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How did she become Thor?

In a comic crossover storyline known as Original Sin, Thor lost the ability to wield his hammer Mjölnir after Nick Fury whispered something mysterious in his ear. His unworthiness paved the way for another to take control of the weapon: a woman who becomes the Goddess of Thunder. Though her identity was a mystery for some time, the new Thor was eventually revealed as Jane Foster, and her storyline explored in writer Jason Aaron and artist Russell Dauterman’s The Mighty Thor run.

Before he learned of her identity, Thor—who took the name Odinson in the absence of Mjölnir—had a rough go of it, feeling the vastness of his “unworthy” life. He eventually witnessed female Thor in action during a battle with Malekith and the Frost Giants, and learns that she had more than earned the title. Meanwhile, Odin and his brother Cul sent a character named the Destroyer after the new Goddess of Thunder to retrieve the hammer, but Odinson assembled an army of female superheroes to protect her.

Though the new Thor, Jane held onto her own hardships. Every time she transformed into the Goddess of Thunder, she was ridding herself of the chemotherapy that was treating her breast cancer, which she was still infected with. At first undeterred, Jane joined the Avengers and fought many battles, but she came to realize that transforming into Thor was slowly killing her. Soon after, she died in battle while protecting Asgard, but was revived by Odin. Still infected with cancer, she relinquished the Thor mantle to focus on her health, and Odinson once again took control of Mjölnir. Jane’s cancer later went into remission, and she eventually became a Valkyrie.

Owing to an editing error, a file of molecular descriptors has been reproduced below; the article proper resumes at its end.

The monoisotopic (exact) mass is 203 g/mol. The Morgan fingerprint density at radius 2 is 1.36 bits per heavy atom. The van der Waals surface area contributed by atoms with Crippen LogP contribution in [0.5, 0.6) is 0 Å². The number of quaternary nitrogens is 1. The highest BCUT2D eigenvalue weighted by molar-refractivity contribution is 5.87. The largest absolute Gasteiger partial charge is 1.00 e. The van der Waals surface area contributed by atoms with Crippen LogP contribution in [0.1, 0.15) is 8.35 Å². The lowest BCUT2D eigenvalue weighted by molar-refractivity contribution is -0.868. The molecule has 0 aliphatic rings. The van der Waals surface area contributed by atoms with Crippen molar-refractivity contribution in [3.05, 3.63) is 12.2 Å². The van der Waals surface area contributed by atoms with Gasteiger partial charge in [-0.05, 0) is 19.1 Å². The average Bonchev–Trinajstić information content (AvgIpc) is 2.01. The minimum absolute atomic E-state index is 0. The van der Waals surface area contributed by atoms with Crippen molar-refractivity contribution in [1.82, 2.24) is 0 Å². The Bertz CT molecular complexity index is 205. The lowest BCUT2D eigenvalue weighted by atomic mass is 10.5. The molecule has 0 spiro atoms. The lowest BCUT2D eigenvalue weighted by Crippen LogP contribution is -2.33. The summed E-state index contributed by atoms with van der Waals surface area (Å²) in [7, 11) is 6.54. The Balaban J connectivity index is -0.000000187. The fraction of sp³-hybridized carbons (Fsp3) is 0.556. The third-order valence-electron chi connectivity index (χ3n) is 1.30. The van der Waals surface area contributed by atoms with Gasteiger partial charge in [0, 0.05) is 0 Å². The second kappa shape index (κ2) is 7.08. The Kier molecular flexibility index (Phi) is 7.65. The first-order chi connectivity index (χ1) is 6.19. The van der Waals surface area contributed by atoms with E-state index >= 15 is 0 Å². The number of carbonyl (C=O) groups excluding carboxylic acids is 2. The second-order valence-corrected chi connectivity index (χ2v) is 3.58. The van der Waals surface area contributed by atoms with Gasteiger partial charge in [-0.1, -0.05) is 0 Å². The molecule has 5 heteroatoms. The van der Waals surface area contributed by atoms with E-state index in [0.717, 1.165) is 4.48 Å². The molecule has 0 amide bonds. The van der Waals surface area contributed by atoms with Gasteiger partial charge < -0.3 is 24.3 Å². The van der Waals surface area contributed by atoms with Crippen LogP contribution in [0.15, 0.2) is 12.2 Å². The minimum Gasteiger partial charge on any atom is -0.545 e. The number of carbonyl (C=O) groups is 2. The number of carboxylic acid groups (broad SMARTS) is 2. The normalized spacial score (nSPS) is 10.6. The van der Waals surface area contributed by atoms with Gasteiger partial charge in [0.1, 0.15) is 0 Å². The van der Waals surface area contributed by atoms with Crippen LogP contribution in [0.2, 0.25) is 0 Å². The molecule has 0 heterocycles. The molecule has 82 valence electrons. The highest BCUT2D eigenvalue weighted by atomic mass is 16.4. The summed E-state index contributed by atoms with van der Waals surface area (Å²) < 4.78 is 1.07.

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How will she fit into Thor: Love and Thunder?

Waititi said at Comic-Con that Love and Thunder was inspired by The Mighty Thor, and that Portman’s version of Foster would take up that title. But how will the film remix the concepts from that comic run? It’s too early to say, and a lot of what the film will become hinges on just how deep they’re going with Jane assuming the title.

In the comics, losing Mjölnir sent Thor into a depressive state, but the films have already covered this, so it seems unlikely Odinson will once again struggle with his unworthiness. Perhaps he willingly cedes the title to a sickly Jane; he was, after all, happy to share the hammer with Steve Rogers in Endgame. It’s possible that the Thor who learned self-worth in that film won’t be so obsessed with totems going forward.

We have no idea how this will all unfold, but we can’t wait to see Jane Foster pick up Mjölnir and fight alongside Thor and Valkyrie when Thor: Love and Thunder arrives in theaters on November 5, 2021.

Images: Russell Dauterman/Marvel Entertainment, Disney